The following letter was published in the February 1, 2018 issue of the Gazette.
To the Editor,
In his latest promotion of the ill-advised Croton Point Avenue (CPA) project, Trustee Ian Murtaugh conveniently avoids addressing any of the issues raised in these pages a couple of weeks ago; namely, the project’s cost, its financing, its impact on budgets and taxes, and whether we can afford it at this time.
In its September 2017 report, the Financial Sustainability Committee (FSC) stated:
“Going forward, the FSC believes that expenses will grow at a faster pace than revenue over the next several years, putting the village at risk to deplete the fund balance.
The FSC believes that the Village should start to take measures to reduce operating costs now to avoid necessary deep cuts in future years if not addressed.
The expense growth becomes exacerbated if the Village undertakes additional large-scale projects and/or violates the debt policy.
It further concluded that: “Reserves will deplete less quickly if The Village limits its Capital Plan.”
So let me be more specific, Mr. Murtaugh, and respectfully request that you respond to a few simple questions:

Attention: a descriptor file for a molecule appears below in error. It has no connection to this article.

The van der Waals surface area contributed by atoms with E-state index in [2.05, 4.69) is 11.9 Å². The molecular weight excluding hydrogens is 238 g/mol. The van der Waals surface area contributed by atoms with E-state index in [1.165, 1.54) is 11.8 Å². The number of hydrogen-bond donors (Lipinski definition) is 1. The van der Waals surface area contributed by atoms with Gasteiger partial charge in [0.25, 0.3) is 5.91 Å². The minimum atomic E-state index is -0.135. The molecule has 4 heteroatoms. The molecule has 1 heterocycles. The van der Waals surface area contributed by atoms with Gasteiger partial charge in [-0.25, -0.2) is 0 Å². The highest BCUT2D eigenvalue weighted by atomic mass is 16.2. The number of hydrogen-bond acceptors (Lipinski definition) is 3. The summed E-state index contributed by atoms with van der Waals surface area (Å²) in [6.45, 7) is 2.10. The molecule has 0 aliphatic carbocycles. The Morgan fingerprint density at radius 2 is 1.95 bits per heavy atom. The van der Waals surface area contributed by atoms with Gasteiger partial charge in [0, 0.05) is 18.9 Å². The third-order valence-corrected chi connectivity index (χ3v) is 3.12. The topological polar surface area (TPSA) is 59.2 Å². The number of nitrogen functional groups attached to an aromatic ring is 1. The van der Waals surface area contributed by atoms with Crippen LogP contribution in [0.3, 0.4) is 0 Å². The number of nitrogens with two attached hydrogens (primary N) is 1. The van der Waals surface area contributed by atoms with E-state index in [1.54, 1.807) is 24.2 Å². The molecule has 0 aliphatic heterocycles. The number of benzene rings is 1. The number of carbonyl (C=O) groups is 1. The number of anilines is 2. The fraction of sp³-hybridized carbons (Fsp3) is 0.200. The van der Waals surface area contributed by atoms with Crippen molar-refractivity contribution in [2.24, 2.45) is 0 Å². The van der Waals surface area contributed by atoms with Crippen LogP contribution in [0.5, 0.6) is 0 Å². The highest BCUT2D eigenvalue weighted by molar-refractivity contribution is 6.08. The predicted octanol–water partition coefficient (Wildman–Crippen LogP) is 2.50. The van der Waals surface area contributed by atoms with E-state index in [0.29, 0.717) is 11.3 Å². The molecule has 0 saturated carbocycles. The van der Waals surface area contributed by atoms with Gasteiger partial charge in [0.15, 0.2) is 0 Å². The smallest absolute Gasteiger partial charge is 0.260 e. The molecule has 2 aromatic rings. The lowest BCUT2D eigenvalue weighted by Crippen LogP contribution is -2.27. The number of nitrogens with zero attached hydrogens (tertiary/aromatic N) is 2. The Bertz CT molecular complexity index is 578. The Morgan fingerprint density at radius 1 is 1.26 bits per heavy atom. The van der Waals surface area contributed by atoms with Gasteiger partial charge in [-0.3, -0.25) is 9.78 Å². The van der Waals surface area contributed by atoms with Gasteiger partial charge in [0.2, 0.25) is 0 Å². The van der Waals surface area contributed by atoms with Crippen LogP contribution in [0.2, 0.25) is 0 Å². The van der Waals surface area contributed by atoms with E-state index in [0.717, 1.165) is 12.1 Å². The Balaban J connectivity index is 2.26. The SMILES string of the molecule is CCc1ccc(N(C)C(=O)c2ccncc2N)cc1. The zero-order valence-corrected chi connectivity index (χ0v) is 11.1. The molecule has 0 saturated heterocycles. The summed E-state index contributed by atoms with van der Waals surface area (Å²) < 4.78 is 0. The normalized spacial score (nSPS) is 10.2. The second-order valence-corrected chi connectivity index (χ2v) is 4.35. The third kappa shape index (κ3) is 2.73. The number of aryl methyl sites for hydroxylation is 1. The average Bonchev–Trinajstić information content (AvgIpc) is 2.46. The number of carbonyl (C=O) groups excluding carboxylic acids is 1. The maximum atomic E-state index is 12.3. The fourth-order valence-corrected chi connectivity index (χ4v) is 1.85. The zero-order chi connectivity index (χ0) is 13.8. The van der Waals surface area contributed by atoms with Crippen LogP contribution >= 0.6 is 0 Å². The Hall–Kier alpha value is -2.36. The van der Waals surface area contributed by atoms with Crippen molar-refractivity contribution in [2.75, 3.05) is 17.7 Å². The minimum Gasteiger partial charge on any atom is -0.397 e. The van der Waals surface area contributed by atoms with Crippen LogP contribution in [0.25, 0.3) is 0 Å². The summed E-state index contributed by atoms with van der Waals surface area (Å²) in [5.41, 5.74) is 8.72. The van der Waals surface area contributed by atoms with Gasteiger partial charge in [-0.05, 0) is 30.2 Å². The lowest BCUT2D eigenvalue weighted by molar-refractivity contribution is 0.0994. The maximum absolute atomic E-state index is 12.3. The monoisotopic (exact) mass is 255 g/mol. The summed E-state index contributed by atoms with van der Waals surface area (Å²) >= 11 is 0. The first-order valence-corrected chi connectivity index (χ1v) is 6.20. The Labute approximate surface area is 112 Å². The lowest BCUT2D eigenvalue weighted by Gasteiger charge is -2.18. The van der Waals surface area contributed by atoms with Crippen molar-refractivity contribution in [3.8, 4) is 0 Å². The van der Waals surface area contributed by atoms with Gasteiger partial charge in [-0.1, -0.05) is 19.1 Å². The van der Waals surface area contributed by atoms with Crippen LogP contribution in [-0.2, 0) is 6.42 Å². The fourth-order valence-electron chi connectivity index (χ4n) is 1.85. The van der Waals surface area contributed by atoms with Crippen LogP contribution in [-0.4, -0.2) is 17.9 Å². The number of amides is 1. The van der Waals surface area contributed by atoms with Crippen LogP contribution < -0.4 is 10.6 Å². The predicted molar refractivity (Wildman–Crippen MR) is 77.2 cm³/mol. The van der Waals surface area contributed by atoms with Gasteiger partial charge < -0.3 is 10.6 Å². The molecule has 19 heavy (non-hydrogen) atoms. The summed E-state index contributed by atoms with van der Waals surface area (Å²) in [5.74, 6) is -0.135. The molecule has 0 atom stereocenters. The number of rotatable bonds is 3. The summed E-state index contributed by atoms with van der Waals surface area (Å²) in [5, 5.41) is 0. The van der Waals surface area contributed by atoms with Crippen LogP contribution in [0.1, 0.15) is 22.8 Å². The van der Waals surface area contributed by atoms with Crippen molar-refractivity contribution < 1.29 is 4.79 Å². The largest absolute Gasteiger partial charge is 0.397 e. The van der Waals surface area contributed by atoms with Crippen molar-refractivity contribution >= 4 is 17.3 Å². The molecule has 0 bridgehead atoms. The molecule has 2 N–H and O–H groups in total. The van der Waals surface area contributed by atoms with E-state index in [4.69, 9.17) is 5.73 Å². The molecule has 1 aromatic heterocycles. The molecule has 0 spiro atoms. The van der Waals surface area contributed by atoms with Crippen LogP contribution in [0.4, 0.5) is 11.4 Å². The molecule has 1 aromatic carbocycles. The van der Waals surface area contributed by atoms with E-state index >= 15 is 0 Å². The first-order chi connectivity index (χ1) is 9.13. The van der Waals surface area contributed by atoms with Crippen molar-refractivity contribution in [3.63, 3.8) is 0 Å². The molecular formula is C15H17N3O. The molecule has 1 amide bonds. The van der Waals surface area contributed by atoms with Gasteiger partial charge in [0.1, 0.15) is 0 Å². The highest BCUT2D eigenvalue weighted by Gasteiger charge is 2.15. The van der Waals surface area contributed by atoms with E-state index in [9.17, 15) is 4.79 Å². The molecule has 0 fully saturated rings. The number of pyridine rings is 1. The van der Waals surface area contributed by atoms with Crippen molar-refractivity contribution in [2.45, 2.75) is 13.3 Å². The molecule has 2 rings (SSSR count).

- Does the village board intend to comply with the debt policy adopted last year?
- Can CPA be funded, along with the new village garage, the new fire engine, and whatever other capital projects the board contemplates for the next few years, without violating that debt policy?
- How much has already been spent on CPA, what was the source of those funds, and what were they used for?
- Assuming that the ~$2.7 million cost for CPA is still appropriate, how will the balance of the project be financed? What allowance has been made for the inevitable cost overruns? What is the impact on village budgets and future tax rates?
- In light of the warnings from the FSC, how do you justify committing to CPA at this time?
And, no, Mr. Murtaugh, I do not think it is short sighted to express concern over the long term fiscal health of our village, when financial experts, who understand such things far better than you or I, have raised red flags about piling more even debt on our overburdened village. Rather, I think it is short sighted for the board to make such commitments without regard for their future fiscal impact.
When I was in school, I had an old professor who, when he asked me a question and I tried to talk around the answer, would say, “Mr. Gingold, No schmooze! Please just answer the question!” And I would say the same to you, Mr. Murtaugh, “No schmooze! Please just answer the questions!”
Joel E. Gingold